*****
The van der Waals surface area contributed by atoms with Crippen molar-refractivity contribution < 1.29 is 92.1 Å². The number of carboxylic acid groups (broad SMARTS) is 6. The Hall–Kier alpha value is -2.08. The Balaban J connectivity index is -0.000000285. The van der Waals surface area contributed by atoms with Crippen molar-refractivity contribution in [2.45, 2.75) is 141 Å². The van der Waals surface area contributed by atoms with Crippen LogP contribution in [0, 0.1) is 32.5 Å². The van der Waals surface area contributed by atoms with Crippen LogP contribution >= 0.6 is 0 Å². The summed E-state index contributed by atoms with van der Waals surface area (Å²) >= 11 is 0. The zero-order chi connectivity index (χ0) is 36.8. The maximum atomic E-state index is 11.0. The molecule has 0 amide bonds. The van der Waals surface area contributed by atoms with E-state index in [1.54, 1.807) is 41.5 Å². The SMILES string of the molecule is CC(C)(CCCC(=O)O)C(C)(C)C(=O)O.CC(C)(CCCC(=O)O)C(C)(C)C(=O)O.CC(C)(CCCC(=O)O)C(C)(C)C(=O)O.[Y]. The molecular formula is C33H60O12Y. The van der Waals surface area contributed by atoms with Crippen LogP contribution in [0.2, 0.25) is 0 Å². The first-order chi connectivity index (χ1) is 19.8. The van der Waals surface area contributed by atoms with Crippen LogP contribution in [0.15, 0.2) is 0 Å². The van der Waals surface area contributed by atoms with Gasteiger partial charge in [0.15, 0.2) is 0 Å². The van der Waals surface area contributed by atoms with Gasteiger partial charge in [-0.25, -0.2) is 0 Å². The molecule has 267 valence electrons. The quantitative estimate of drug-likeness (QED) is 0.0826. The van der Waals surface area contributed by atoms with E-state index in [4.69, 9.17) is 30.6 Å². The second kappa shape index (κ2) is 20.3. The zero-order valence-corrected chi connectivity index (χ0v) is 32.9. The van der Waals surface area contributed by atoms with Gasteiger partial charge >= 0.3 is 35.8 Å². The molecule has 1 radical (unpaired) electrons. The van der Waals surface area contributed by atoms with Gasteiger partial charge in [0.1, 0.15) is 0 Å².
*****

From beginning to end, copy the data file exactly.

The van der Waals surface area contributed by atoms with Crippen molar-refractivity contribution < 1.29 is 92.1 Å². The number of carboxylic acid groups (broad SMARTS) is 6. The Hall–Kier alpha value is -2.08. The Balaban J connectivity index is -0.000000285. The van der Waals surface area contributed by atoms with Crippen molar-refractivity contribution in [2.45, 2.75) is 141 Å². The van der Waals surface area contributed by atoms with Crippen LogP contribution in [0, 0.1) is 32.5 Å². The van der Waals surface area contributed by atoms with Crippen LogP contribution >= 0.6 is 0 Å². The summed E-state index contributed by atoms with van der Waals surface area (Å²) >= 11 is 0. The zero-order chi connectivity index (χ0) is 36.8. The maximum atomic E-state index is 11.0. The molecule has 0 amide bonds. The van der Waals surface area contributed by atoms with E-state index in [1.54, 1.807) is 41.5 Å². The SMILES string of the molecule is CC(C)(CCCC(=O)O)C(C)(C)C(=O)O.CC(C)(CCCC(=O)O)C(C)(C)C(=O)O.CC(C)(CCCC(=O)O)C(C)(C)C(=O)O.[Y]. The molecular formula is C33H60O12Y. The van der Waals surface area contributed by atoms with Crippen LogP contribution in [0.2, 0.25) is 0 Å². The first-order chi connectivity index (χ1) is 19.8. The van der Waals surface area contributed by atoms with Crippen LogP contribution in [0.15, 0.2) is 0 Å². The van der Waals surface area contributed by atoms with Gasteiger partial charge in [0.15, 0.2) is 0 Å². The van der Waals surface area contributed by atoms with Gasteiger partial charge in [-0.25, -0.2) is 0 Å². The molecule has 267 valence electrons. The quantitative estimate of drug-likeness (QED) is 0.0826. The van der Waals surface area contributed by atoms with E-state index in [4.69, 9.17) is 30.6 Å². The second kappa shape index (κ2) is 20.3. The zero-order valence-corrected chi connectivity index (χ0v) is 32.9. The van der Waals surface area contributed by atoms with Gasteiger partial charge >= 0.3 is 35.8 Å². The molecule has 1 radical (unpaired) electrons. The van der Waals surface area contributed by atoms with Gasteiger partial charge in [0.1, 0.15) is 0 Å².